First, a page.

Polling was heavy since the very beginning. Reports from various media outlets said Friday morning that large numbers of people had queued behind closed doors before polling stations opened.

Thousands of additional ballot papers were sent to various Iranian cities after local electoral authorities from different constituencies across the country asked the Interior Ministry to send them more papers due to the unexpectedly large public turnout.
Observers said turnout among the electorate was 75 percent.

Foreign reporters and journalists covering the elections were astounded to see large crowds standing in long queues at polling stations.
The BBC reporter said he has sighted areas with high public turnout and long queues of voters.

"There were very, very long queues on Sajjad Street in the eastern city of Mashhad," a BBC Tehran Bureau correspondent reported.

"Both the women's and men's lines were overflowing. People were very excited and optimistic. They were talking about Ayatollah Khamenei's speech after he voted," he added.

Speaker: Iran Not to Partake in Geneva II Conference If Israel Invited

June 16, 2013

Speaker of the Iranian Parliament Ali Larijani underlined the necessity for the settlement of the Syrian crisis through talks, but cautioned that Tehran would not take part in the Geneva II conference on Syria in Switzerland if Israel is invited to the international gathering.

"If Israel takes part in the Geneva II conference, Iran will never participate in it," Larijani said in an interview with al-Mayadeen news channel on Saturday.

He stressed that Iran believes in the necessity of the political settlement of the Syrian problem, and said violence and crisis in the Muslim country merely serves the interests of the Zionist regime, the US and other western states.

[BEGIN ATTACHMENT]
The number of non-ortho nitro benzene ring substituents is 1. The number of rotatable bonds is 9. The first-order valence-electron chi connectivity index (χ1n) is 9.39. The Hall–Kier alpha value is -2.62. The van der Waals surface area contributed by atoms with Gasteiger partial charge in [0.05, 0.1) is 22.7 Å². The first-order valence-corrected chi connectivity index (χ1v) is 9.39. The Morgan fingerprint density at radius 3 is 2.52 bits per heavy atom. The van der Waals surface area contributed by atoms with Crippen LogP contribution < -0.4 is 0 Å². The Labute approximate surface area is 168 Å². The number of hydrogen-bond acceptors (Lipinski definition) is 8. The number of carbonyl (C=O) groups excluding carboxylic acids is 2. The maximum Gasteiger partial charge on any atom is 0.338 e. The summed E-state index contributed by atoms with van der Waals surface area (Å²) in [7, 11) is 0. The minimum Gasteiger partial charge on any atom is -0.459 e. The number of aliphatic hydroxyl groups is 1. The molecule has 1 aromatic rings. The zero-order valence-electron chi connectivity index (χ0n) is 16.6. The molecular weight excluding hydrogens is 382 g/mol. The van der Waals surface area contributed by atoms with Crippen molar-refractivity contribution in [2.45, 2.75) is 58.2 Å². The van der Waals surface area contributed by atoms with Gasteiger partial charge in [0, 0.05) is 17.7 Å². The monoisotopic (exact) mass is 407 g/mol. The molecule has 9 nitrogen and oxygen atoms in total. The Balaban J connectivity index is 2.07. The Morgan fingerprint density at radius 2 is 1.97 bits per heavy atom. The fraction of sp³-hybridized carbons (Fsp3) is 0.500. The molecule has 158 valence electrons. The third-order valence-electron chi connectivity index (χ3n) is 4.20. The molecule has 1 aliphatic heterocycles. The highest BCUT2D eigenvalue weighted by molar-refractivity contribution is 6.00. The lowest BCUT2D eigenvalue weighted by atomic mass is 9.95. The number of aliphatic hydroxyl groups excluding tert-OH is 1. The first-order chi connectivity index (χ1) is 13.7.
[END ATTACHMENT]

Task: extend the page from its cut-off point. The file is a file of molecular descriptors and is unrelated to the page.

"Iran only believes in the settlement of the Syrian crisis through the ballot box," Larijani underscored, and stressed, "The Syrian government enjoys more legitimacy than some other regimes (in the region)."

Earlier this month, a prominent Syrian legislator underlined that Iran should take part in the upcoming Geneva II Conference.

"Iran, as a key player in the regional political scenes and a major state both at regional and international levels, should attend the Geneva II Conference to be held in Switzerland in July," member of the Syrian Parliament Walid Al-Zaabi said.

Al-Zaabi described Iran as true friend of the Syrian people and government.

Late in May, Russia's Foreign Minister Sergei Lavrov underlined that Iran should take part in the upcoming Geneva II Conference.

"This issue is not related to the Syrians alone, as there are a number of foreign players involved at that crisis as well, and therefore, Iran's presence at that conference is of key importance for us," Lavrov said.

"In my talks with the US and French foreign ministers John Kerry and Lauran Fabio aimed at solving the ambiguities about the combination of participating countries at Geneva II International Conference on Syria I gained their approval on need for revising their former decision," he added.

Also in May, Iranian Foreign Ministry Spokesman Seyed Abbas Araqchi announced that Tehran is likely to take part in the Geneva II Conference on Syria if the co-hosts, the US and Russia, invite it to the international gathering.

"If the Geneva II Conference is held and if Iran is invited, we will study our presence with a positive view," Araqchi said at the time.